Writing for Vanity Fair about the Vision Pro, Nick Bilton worries:
When I take it off, every other device feels flat and boring: My 75-inch OLED TV feels like a CRT from the ’90s; my iPhone feels like a flip phone from yesteryear, and even the real world around me feels surprisingly flat. And this is the problem. In the same way that I can’t imagine driving a car without a stereo, in the same way I can’t imagine not having a phone to communicate with people or take pictures of my children, in the same way I can’t imagine trying to work without a computer, I can see a day when we all can’t imagine living without an augmented reality. When we’re enveloped more and more by technology, to the point that we crave these glasses like a drug, like we crave our iPhones today but with more desire for the dopamine hit this resolution of AR can deliver.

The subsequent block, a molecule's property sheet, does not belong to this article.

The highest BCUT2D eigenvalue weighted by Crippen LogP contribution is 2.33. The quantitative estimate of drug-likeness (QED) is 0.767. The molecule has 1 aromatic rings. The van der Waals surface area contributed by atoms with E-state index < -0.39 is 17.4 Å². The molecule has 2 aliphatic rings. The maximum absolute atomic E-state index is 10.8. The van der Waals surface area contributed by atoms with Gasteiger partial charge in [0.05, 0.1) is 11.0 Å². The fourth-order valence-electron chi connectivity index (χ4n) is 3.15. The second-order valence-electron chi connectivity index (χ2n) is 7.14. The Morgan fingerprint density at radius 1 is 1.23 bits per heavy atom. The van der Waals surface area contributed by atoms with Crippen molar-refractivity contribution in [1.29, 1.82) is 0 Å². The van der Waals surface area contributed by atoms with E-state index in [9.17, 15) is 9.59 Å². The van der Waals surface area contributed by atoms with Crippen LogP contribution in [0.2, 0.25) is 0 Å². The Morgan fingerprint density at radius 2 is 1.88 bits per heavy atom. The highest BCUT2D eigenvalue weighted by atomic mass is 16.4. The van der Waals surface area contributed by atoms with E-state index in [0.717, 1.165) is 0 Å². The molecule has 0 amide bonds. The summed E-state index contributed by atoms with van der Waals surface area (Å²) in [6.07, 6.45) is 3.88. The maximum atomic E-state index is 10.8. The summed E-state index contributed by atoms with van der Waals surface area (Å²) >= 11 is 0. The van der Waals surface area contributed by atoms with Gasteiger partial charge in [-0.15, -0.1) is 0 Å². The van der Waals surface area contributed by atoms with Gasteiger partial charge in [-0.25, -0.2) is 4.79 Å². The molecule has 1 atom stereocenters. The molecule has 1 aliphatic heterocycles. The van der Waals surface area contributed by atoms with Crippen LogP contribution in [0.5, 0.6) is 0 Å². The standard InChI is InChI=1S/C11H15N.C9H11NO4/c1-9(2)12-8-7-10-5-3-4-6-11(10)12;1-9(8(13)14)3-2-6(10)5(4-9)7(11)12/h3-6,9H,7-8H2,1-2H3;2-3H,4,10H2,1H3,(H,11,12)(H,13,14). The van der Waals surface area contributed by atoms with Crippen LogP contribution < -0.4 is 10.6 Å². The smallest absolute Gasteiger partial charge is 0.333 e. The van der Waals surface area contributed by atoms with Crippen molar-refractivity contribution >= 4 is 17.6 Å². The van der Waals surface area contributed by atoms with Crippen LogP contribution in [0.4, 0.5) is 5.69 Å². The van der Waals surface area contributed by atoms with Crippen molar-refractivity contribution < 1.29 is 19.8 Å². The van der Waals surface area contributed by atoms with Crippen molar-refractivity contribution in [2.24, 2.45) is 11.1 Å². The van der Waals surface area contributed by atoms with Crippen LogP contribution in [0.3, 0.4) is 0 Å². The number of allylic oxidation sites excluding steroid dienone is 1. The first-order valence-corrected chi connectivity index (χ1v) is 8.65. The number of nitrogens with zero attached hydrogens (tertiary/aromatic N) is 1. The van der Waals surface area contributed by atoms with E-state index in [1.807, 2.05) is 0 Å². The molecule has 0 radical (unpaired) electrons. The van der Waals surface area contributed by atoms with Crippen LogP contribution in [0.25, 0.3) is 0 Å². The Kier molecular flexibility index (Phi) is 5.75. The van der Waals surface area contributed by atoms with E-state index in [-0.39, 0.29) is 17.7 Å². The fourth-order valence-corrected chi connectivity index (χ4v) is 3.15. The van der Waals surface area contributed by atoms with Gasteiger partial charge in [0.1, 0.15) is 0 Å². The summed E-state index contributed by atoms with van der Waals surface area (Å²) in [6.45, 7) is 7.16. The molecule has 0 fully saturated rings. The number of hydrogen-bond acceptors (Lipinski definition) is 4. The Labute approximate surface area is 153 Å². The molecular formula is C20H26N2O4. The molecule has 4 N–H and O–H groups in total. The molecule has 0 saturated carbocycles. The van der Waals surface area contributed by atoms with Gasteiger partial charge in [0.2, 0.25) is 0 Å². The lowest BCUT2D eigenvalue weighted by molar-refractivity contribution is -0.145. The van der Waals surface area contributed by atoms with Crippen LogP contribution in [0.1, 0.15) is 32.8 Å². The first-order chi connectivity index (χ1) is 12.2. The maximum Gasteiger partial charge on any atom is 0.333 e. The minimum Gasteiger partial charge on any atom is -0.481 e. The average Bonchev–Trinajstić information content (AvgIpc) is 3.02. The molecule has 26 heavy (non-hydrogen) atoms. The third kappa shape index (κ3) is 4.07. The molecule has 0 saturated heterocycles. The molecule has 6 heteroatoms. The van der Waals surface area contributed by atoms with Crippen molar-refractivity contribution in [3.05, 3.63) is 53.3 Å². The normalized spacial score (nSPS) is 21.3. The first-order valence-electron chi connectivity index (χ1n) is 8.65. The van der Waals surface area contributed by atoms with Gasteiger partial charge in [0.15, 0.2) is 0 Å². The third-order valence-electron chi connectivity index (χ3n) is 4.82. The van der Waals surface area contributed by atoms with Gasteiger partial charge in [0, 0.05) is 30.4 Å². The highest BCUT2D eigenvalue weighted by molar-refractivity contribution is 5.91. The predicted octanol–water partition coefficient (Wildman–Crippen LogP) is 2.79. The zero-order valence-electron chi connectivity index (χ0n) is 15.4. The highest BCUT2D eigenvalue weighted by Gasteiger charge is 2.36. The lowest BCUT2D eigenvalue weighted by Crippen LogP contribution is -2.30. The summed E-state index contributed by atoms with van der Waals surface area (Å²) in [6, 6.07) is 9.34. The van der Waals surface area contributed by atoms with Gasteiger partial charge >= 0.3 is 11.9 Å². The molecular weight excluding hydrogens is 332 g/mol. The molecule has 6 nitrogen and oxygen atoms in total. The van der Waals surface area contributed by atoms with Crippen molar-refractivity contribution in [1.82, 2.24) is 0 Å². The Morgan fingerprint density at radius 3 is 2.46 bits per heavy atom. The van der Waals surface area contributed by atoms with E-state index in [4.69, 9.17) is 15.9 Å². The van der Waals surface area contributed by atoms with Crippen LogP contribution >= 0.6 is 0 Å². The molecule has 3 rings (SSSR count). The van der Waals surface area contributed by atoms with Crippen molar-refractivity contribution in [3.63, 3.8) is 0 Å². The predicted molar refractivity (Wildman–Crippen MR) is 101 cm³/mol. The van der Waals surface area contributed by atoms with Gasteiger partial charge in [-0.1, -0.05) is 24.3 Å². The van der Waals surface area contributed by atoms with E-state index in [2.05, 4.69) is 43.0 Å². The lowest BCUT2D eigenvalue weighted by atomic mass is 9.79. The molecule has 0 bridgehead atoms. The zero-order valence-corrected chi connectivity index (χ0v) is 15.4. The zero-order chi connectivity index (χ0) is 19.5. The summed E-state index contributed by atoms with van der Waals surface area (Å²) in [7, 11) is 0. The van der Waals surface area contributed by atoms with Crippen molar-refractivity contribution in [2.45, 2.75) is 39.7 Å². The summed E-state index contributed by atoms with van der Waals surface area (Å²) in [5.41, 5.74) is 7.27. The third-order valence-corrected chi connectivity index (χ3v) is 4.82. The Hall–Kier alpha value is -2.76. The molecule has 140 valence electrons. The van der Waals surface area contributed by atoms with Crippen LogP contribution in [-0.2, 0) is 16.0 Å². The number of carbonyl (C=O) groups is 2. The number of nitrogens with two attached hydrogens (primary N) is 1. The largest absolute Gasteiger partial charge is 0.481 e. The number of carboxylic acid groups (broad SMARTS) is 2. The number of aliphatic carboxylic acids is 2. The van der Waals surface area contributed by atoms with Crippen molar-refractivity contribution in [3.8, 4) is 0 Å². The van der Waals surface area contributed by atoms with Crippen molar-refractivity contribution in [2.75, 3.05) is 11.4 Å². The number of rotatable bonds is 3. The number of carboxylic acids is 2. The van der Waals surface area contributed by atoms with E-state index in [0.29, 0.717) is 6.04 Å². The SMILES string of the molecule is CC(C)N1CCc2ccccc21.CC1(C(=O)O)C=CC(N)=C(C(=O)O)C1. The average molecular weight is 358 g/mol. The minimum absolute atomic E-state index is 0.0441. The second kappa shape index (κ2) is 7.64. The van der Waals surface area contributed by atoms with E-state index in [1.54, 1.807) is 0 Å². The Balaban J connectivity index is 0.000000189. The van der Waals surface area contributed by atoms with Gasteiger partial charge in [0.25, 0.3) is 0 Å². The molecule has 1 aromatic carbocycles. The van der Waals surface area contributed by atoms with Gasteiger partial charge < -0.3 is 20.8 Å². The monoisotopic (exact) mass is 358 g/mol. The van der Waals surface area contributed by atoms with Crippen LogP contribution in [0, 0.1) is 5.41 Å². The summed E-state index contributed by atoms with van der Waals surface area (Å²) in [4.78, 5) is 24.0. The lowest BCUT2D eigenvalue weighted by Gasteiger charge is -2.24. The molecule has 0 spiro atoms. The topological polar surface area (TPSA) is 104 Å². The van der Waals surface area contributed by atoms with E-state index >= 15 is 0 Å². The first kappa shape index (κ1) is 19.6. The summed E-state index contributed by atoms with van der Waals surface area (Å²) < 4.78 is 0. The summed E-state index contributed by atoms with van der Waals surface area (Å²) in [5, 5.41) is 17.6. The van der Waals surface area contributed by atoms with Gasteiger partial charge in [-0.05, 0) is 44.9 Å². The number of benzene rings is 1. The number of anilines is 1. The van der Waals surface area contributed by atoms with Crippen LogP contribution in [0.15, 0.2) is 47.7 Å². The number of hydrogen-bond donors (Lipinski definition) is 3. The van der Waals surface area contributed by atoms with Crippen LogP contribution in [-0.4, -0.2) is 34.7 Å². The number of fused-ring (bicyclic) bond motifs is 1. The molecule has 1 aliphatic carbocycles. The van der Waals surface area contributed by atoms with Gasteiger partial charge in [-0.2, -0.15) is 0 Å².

I know deep down that the Apple Vision Pro is too immersive, and yet all I want to do is see the world through it. “I’m sure the technology is terrific. I still think and hope it fails,” one Silicon Valley investor said to me. “Apple feels more and more like a tech fentanyl dealer that poses as a rehab provider.” Harsh words, but he feels what we all feel, a slave to our smartphone, and he’s seen this play before and he knows what the first act is like, and the second act, and he knows how it ends.
Harsh words, indeed, but success walks hand-in-hand with unintended consequences.